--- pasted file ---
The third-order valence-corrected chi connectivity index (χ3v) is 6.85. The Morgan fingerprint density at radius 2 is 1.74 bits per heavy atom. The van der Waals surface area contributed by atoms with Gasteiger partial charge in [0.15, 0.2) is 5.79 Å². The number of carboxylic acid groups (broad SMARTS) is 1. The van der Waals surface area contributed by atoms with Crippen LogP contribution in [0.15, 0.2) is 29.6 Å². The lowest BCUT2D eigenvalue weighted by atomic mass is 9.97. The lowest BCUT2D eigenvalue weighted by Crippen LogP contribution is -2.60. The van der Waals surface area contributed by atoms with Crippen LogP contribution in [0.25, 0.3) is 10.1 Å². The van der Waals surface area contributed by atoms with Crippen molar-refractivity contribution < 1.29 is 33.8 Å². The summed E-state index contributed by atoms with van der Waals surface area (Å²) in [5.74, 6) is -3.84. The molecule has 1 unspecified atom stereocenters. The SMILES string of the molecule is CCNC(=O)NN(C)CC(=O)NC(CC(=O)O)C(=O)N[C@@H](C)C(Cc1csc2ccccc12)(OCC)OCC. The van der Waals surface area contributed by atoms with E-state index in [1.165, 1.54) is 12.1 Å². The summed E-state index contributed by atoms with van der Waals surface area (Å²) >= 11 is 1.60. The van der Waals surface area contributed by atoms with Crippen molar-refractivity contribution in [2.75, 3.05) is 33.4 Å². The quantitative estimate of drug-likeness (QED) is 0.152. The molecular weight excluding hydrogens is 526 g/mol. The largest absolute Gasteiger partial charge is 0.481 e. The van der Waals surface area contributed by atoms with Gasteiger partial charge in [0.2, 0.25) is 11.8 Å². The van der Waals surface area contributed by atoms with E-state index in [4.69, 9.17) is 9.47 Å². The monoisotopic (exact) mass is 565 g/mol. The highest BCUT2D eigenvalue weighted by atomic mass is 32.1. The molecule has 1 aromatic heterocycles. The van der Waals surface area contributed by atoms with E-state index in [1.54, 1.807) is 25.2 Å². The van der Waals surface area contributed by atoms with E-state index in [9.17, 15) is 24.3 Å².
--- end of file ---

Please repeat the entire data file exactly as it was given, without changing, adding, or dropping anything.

The third-order valence-corrected chi connectivity index (χ3v) is 6.85. The Morgan fingerprint density at radius 2 is 1.74 bits per heavy atom. The van der Waals surface area contributed by atoms with Gasteiger partial charge in [0.15, 0.2) is 5.79 Å². The number of carboxylic acid groups (broad SMARTS) is 1. The van der Waals surface area contributed by atoms with Crippen LogP contribution in [0.15, 0.2) is 29.6 Å². The lowest BCUT2D eigenvalue weighted by atomic mass is 9.97. The lowest BCUT2D eigenvalue weighted by Crippen LogP contribution is -2.60. The van der Waals surface area contributed by atoms with Crippen LogP contribution in [0.25, 0.3) is 10.1 Å². The van der Waals surface area contributed by atoms with Crippen molar-refractivity contribution < 1.29 is 33.8 Å². The summed E-state index contributed by atoms with van der Waals surface area (Å²) in [5.74, 6) is -3.84. The molecule has 1 unspecified atom stereocenters. The SMILES string of the molecule is CCNC(=O)NN(C)CC(=O)NC(CC(=O)O)C(=O)N[C@@H](C)C(Cc1csc2ccccc12)(OCC)OCC. The van der Waals surface area contributed by atoms with E-state index in [1.165, 1.54) is 12.1 Å². The summed E-state index contributed by atoms with van der Waals surface area (Å²) >= 11 is 1.60. The van der Waals surface area contributed by atoms with Crippen molar-refractivity contribution in [2.75, 3.05) is 33.4 Å². The quantitative estimate of drug-likeness (QED) is 0.152. The molecular weight excluding hydrogens is 526 g/mol. The largest absolute Gasteiger partial charge is 0.481 e. The van der Waals surface area contributed by atoms with Gasteiger partial charge in [0.2, 0.25) is 11.8 Å². The van der Waals surface area contributed by atoms with E-state index in [4.69, 9.17) is 9.47 Å². The monoisotopic (exact) mass is 565 g/mol. The highest BCUT2D eigenvalue weighted by atomic mass is 32.1. The molecule has 1 aromatic heterocycles. The van der Waals surface area contributed by atoms with E-state index in [1.54, 1.807) is 25.2 Å². The van der Waals surface area contributed by atoms with E-state index in [9.17, 15) is 24.3 Å².